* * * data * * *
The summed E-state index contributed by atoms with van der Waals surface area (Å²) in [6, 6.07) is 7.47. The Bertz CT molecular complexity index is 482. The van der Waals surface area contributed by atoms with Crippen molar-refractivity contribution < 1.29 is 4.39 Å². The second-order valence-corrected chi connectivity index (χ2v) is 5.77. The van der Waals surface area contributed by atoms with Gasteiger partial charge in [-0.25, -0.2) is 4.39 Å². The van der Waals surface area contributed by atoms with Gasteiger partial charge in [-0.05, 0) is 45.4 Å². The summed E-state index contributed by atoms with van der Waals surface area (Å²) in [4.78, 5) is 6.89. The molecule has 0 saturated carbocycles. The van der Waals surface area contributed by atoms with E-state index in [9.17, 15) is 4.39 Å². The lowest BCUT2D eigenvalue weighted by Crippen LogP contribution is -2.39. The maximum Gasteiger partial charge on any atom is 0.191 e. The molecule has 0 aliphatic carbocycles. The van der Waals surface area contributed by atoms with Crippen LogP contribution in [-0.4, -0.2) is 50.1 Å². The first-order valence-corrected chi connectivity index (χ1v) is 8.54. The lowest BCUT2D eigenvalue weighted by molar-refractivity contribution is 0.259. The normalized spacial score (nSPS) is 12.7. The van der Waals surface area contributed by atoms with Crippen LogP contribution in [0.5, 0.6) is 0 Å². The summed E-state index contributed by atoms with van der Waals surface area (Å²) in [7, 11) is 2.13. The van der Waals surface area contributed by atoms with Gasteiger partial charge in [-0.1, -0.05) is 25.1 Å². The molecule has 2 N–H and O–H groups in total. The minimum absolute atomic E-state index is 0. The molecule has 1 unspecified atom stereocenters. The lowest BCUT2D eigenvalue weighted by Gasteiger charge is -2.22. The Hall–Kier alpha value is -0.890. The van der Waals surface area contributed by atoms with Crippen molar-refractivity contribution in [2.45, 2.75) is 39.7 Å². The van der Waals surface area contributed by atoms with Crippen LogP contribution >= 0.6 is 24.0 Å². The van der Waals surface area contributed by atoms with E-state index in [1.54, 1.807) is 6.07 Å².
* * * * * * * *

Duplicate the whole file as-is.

The summed E-state index contributed by atoms with van der Waals surface area (Å²) in [6, 6.07) is 7.47. The Bertz CT molecular complexity index is 482. The van der Waals surface area contributed by atoms with Crippen molar-refractivity contribution < 1.29 is 4.39 Å². The second-order valence-corrected chi connectivity index (χ2v) is 5.77. The van der Waals surface area contributed by atoms with Gasteiger partial charge in [-0.25, -0.2) is 4.39 Å². The van der Waals surface area contributed by atoms with Gasteiger partial charge in [-0.05, 0) is 45.4 Å². The summed E-state index contributed by atoms with van der Waals surface area (Å²) in [4.78, 5) is 6.89. The molecule has 0 saturated carbocycles. The van der Waals surface area contributed by atoms with E-state index in [9.17, 15) is 4.39 Å². The lowest BCUT2D eigenvalue weighted by Crippen LogP contribution is -2.39. The maximum Gasteiger partial charge on any atom is 0.191 e. The molecule has 0 aliphatic carbocycles. The van der Waals surface area contributed by atoms with Crippen LogP contribution in [-0.4, -0.2) is 50.1 Å². The first-order valence-corrected chi connectivity index (χ1v) is 8.54. The lowest BCUT2D eigenvalue weighted by molar-refractivity contribution is 0.259. The normalized spacial score (nSPS) is 12.7. The van der Waals surface area contributed by atoms with Crippen LogP contribution in [0.5, 0.6) is 0 Å². The summed E-state index contributed by atoms with van der Waals surface area (Å²) in [7, 11) is 2.13. The van der Waals surface area contributed by atoms with Gasteiger partial charge in [-0.1, -0.05) is 25.1 Å². The molecule has 2 N–H and O–H groups in total. The minimum absolute atomic E-state index is 0. The molecule has 1 unspecified atom stereocenters. The lowest BCUT2D eigenvalue weighted by Gasteiger charge is -2.22. The Hall–Kier alpha value is -0.890. The van der Waals surface area contributed by atoms with Crippen molar-refractivity contribution in [2.45, 2.75) is 39.7 Å². The van der Waals surface area contributed by atoms with Crippen LogP contribution >= 0.6 is 24.0 Å². The van der Waals surface area contributed by atoms with E-state index in [1.54, 1.807) is 6.07 Å².